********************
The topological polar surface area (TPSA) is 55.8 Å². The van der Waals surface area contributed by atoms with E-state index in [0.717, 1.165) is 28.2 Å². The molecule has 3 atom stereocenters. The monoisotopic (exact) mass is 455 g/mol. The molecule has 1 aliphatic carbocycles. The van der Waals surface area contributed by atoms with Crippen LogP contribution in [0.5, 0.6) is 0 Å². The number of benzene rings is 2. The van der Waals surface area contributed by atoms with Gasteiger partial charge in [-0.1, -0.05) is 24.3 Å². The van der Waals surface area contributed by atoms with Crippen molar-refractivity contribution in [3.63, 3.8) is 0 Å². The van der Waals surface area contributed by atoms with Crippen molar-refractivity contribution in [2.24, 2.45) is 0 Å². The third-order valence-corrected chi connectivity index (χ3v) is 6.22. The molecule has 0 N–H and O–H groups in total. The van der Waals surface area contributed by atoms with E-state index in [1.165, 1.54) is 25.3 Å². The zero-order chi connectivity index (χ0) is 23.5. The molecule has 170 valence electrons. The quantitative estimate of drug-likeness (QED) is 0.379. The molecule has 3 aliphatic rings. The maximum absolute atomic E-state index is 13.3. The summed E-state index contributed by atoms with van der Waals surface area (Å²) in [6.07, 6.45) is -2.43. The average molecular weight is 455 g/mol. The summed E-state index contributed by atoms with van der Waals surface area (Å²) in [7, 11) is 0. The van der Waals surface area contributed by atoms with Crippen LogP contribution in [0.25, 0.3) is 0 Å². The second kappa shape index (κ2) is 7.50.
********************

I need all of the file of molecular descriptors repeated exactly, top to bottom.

The topological polar surface area (TPSA) is 55.8 Å². The van der Waals surface area contributed by atoms with E-state index in [0.717, 1.165) is 28.2 Å². The molecule has 3 atom stereocenters. The monoisotopic (exact) mass is 455 g/mol. The molecule has 1 aliphatic carbocycles. The van der Waals surface area contributed by atoms with Crippen LogP contribution in [0.5, 0.6) is 0 Å². The number of benzene rings is 2. The van der Waals surface area contributed by atoms with Gasteiger partial charge in [-0.1, -0.05) is 24.3 Å². The van der Waals surface area contributed by atoms with Crippen molar-refractivity contribution in [3.63, 3.8) is 0 Å². The van der Waals surface area contributed by atoms with Crippen molar-refractivity contribution in [2.24, 2.45) is 0 Å². The third-order valence-corrected chi connectivity index (χ3v) is 6.22. The molecule has 0 N–H and O–H groups in total. The van der Waals surface area contributed by atoms with E-state index in [1.165, 1.54) is 25.3 Å². The zero-order chi connectivity index (χ0) is 23.5. The molecule has 170 valence electrons. The quantitative estimate of drug-likeness (QED) is 0.379. The molecule has 3 aliphatic rings. The maximum absolute atomic E-state index is 13.3. The summed E-state index contributed by atoms with van der Waals surface area (Å²) in [6.07, 6.45) is -2.43. The average molecular weight is 455 g/mol. The summed E-state index contributed by atoms with van der Waals surface area (Å²) in [7, 11) is 0. The van der Waals surface area contributed by atoms with Crippen LogP contribution in [0.25, 0.3) is 0 Å². The second kappa shape index (κ2) is 7.50.